at home haircut toronto

A Toronto condo is telling people to stop getting haircuts in the stairwell

Don't try to get your at home haircut in the stairwell of a certain Toronto condo building or you'll be invoiced for their sanitization and cleaning and may face "necessary administrative and legal consequences."

On Apr. 6, residents of Kings Club in Toronto managed by CAPREIT received an unusual emailed announcement. The announcement said that during an inspection, management had found evidence the stairwells were being used as impromptu salons.

The email says the stairs are only intended to be used to exit the building, that hair makes a mess, is a fire code violation, and goes against CAPREIT safety standards.

If the stylist and the stylee were from different households, it would also violate the 2-metre rule. 

"These violations are not acceptable and will not be tolerated," the statement says. "Individuals who are positively identified will be invoiced for the cleaning and sanitization of the stairwells."

The statement also says residents can contact Kings Club Management if they have questions, though Kings Club Management has yet to respond to a request for comment from blogTO.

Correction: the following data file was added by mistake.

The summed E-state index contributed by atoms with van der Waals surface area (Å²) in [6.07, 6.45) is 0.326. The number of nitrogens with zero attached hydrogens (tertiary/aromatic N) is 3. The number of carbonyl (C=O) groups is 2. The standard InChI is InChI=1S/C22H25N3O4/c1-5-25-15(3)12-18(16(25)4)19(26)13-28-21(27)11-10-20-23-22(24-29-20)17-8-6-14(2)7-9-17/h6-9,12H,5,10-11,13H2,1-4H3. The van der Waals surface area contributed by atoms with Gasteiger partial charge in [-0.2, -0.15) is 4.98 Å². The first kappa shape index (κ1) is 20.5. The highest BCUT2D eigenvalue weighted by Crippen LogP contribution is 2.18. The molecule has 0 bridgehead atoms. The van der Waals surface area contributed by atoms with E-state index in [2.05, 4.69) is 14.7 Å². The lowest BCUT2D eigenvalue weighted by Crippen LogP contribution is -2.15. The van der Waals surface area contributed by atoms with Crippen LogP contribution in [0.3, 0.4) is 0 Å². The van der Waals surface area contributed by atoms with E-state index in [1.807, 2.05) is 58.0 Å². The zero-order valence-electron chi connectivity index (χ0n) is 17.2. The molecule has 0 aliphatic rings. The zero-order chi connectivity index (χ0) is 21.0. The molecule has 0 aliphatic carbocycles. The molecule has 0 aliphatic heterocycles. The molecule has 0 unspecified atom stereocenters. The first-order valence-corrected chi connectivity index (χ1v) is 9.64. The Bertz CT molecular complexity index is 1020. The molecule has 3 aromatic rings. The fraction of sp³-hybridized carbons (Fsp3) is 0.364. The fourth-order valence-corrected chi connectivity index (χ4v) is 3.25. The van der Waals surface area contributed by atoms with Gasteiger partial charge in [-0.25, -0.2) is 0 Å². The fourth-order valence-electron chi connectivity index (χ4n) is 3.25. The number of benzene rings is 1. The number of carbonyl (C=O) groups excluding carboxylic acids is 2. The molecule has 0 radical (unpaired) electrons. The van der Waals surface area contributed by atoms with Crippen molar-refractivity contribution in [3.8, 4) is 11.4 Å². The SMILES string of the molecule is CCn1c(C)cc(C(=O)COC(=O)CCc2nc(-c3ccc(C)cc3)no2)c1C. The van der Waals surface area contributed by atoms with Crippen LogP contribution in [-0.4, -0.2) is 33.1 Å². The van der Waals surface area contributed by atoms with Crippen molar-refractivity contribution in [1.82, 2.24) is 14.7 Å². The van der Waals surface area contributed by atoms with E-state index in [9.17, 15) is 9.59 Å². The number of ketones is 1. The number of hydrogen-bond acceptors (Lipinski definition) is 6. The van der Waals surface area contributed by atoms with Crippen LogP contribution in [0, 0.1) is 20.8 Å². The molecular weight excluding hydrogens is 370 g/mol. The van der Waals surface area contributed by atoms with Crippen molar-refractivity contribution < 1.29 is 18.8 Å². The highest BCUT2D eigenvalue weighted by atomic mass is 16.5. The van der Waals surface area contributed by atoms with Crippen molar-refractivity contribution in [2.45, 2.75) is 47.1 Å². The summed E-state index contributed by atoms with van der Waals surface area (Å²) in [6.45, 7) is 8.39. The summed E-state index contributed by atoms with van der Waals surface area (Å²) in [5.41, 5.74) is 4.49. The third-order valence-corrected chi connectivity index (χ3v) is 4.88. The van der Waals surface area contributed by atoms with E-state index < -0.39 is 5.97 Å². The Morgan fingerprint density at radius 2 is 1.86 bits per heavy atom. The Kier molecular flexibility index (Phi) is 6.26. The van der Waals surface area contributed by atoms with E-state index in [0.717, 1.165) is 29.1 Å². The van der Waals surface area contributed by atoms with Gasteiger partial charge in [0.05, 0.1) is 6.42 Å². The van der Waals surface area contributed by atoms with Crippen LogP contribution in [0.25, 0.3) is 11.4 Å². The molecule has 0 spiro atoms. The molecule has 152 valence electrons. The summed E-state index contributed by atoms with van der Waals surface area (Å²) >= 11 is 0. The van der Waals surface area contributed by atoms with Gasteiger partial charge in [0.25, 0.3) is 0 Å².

Some of us may look like cavemen by this point, but it's really not worth risking the consequences just to get a fresh cut. After all, a new stay-at-home order was just announced, so it's unlikely you'll be seeing anyone you desperately need to impress with your 'do.

Lead photo by

Amy Carlberg

Latest Videos

Latest Videos

Join the conversation Load comments

Latest in Fashion & Style

European jewelry brand is opening its first store in Toronto

Nordstrom in Toronto tries to sell single shoes in last-ditch efforts of clearance sale

TikTok influencer Sara Campz shares her favourite Toronto clothing stores

Toronto museum is throwing a party after dark that's the first of its kind

Store known for its homeware opening first Toronto location

IKEA permanently closes two stores near Toronto

Toronto nurse turns her side hustle into her full-time dream job

Toronto shop goes from dorm room beginnings to major department store shelves